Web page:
Robert Reese Neyland (pronounced KNEE-land), MBE (February 17, 1892 – March 28, 1962) was an American football player and coach and officer in the United States Army, reaching the rank of brigadier general. He served three stints as the head football coach as the University of Tennessee (1926–1934, 1936–1940, 1946–1952). He is one of two college football coaches to have won national titles in two non-consecutive tenures at the same school, along with Frank Leahy. Neyland holds the record for most wins in Tennessee Volunteers history with 173 wins in 216 games, six undefeated seasons, nine undefeated regular seasons, seven conference championships, and four national championships. At Tennessee, he reeled off undefeated streaks of 33, 28, 23, 19, and 14 games.
Neyland is often referred to as one of the best, if not the best, defensive football coaches ever. Sports Illustrated named Neyland as the defensive coordinator of its all-century college football team in its "Best of the 20th Century" edition. 112 of his victories came via shutout. In 1938 and 1939, Neyland's Vols set NCAA records when they shut out 17 straight opponents for 71 consecutive shutout quarters. His '39 squad is the last NCAA team in history to hold every regular season opponent scoreless.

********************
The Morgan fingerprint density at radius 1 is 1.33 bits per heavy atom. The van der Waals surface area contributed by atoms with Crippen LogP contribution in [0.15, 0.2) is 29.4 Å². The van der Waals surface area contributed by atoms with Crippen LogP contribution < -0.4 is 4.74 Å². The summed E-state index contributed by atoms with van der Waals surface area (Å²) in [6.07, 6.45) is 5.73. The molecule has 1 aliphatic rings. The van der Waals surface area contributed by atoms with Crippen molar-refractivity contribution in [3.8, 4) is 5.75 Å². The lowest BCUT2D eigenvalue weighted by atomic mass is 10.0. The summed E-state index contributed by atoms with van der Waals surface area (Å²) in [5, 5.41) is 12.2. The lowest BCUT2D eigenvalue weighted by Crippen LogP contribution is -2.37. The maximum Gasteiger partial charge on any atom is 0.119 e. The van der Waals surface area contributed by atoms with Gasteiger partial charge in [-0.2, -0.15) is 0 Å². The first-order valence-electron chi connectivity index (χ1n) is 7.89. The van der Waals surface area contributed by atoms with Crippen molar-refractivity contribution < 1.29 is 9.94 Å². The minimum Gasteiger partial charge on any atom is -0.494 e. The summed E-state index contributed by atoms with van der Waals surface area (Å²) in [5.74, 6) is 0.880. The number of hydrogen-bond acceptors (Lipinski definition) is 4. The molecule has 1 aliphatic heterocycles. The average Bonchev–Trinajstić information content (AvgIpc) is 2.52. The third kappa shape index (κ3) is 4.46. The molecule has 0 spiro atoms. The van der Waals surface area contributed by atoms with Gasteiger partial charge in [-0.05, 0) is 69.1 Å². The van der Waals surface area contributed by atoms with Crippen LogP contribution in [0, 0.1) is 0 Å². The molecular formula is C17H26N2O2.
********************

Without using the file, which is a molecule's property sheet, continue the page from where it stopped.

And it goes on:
Neyland was also an innovator. He is credited with being the first coach to utilize sideline telephones and game film to study opponents. His teams also were some of the first to wear lightweight pads and tearaway jerseys. Such measures increased his players' elusiveness and exemplify Neyland's "speed over strength" philosophy. Neyland is also famous for creating the seven "Game Maxims" of football that many coaches, on all levels, still use. Tennessee players recite the maxims before every game in the locker room as a team.
Neyland Stadium at the University of Tennessee is not only named for "The General", but was designed by him. His plans included all expansions that have brought the stadium to its modern size with an over 100,000 seat capacity. Neyland was inducted into the College Football Hall of Fame as a coach in 1956.
On November 12, 2010, a 9-foot, nearly 1,500-pound bronze statue of General Neyland was unveiled between gates 15A and 17 at Neyland Stadium. The statue, which was commissioned by artist Blair Buswell, is twice life-size. Since Neyland is portrayed in the kneeling position rather than standing, the statue is nine feet tall (a standing statue would have stood 12 feet tall). The statue weighs approximately 1,500 pounds, and the base is 57" by 87" and features the seven Game Maxims engraved into the precast.
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... Year Coach Selectors Record Bowl 1938 Robert Neyland CFRA, Dunkel, Billingsley, CFI, Litkenhous, Boand, Houlgate, Poling, NSFR, Frye, Massy, Koger, McCarty, Libby, Maxwell ...